September 23, 2010 on 11:00 am
Dear Spiritual Explorer: Is there a difference between using Japanese incense or Hindu incense to meditate with? John F., Pittsburgh, PA
Tendan Sandalwood Incense
Dear Joanne: I have always loved Japanese incense because it feels more subtle than Hindu incense and in some ways that epitomizes the difference between Japanese ritual and Hindu ritual. An example of a particular heavenly-scented incense is Tendan Sandalwood, a “stick” incense of high quality. The word “tendan” actually means “heavenly” and was particularly created because of its aromatic qualities for a Japanese emperor.
“Koh” (incense) ceremonies are equivalent to tea ceremonies and flower arranging in that they are highly ritualistic, extremely disciplined and well-mastered. Like the tea ceremony and flower arranging, the ko ceremony requires many years of discipline and protocol to carry out. This is not to say that Hindu ceremonies are not as ritualistic, but they are certainly full of more drama and panoply than a Japanese ceremony. While the colors are more muted and elegant in the Japanese ceremony, they are bright and greatly expressive in the Hindu ceremony. In fact, as you know, while the Japanese might play soft, muted music to accompany their ceremony, there is great ringing of bells, drums and shouts of Swaha and Ki Jai! (Victory to all) in Hindu worship. I personally love and use Satya Sai Baba Sandalwood Incense, which is my favorite incense to go deeply into meditation. For me, it’s like coming home to a familiar relative.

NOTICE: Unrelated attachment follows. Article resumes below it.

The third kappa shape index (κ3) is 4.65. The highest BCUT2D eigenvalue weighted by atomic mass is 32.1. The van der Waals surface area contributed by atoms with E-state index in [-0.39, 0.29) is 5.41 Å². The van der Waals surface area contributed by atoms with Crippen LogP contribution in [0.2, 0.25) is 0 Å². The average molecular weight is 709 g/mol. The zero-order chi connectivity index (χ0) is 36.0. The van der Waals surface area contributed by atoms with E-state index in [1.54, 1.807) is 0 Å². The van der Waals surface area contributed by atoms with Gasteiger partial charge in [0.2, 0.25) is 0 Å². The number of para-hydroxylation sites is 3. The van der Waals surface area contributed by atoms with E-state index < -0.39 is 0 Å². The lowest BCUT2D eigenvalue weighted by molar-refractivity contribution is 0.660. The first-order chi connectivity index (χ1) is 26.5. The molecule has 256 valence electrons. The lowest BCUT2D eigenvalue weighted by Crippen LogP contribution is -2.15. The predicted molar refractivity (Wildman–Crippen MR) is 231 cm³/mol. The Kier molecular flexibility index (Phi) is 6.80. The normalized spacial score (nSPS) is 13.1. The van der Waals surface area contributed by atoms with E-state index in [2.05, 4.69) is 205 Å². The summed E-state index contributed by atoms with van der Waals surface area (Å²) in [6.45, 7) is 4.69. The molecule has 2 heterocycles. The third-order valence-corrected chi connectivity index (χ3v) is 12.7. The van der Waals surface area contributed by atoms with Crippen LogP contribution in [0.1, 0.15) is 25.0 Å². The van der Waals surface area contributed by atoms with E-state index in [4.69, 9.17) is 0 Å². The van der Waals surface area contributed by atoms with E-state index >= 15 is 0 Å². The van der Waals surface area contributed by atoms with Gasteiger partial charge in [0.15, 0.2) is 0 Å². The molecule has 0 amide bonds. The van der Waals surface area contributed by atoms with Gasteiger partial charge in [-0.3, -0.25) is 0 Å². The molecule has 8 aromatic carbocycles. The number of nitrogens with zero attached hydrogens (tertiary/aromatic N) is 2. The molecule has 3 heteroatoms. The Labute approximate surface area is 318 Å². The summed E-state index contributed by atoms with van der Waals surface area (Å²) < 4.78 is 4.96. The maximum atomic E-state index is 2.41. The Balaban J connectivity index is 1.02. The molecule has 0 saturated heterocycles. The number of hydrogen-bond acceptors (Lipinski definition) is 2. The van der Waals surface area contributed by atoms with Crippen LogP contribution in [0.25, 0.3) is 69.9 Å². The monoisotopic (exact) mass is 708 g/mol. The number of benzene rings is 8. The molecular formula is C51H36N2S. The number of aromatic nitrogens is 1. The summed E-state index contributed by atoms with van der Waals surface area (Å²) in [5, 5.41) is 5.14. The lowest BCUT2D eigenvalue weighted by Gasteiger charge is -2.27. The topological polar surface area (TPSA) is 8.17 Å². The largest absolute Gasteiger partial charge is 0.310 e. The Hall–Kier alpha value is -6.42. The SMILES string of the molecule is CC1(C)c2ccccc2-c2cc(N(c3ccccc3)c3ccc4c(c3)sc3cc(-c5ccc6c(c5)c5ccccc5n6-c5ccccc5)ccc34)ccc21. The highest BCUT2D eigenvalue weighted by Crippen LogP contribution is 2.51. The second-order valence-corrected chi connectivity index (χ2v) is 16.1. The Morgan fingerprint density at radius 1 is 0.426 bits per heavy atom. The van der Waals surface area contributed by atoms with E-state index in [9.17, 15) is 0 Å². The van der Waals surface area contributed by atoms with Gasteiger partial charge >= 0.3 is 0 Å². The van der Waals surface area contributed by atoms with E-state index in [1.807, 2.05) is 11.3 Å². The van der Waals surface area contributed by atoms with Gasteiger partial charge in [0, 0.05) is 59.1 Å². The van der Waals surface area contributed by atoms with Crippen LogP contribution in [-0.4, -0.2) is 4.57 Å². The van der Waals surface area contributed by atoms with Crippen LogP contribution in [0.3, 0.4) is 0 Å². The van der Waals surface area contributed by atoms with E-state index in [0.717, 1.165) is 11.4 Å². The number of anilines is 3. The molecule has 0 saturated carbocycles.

Satya Sai Baba Sandalwood Incense
Japanese incense just feels more ethereal and Hindu incense is more full-bodied. It’s probably the difference between a nice sake and a good shot of scotch, although if one were to imbibe enough of either of them, the results might be the same. Humor aside, I think like everything else, it is a matter of preference rather than quality.
Both Japanese and Hindu incense have long been a traditional part of every culture. It’s most likely that with the discovery of fire, when scraps of wood were added to the flame, the fragrance that was emitted brought about a mystical reverence and silence. Even around the campfire, as the smoke rose, all became calm and safe.
I thought it would be interesting to list the ten virtues of incense believed to have been authored by a Zen monk of the 6th century:
- Incense brings communication and the transcendent.
- Incense purifies mind and body.
- Incense removes uncleanliness.
- Incense brings alertness.
- Incense is a companion to solitude.
- In the midst of activity, incense brings a moment of peace.
- When there is plenty of incense, one never tires of it.
- When there is little of incense, still one is satisfied.
- Age does not change the efficacy of incense.
- Used every day, incense does no harm.
So, John, in short, you can do no wrong in choosing the incense you prefer. Pick one that is particularly pleasing to you, and the lighting of it will always invite you to your meditative practice. Thanks for writing.
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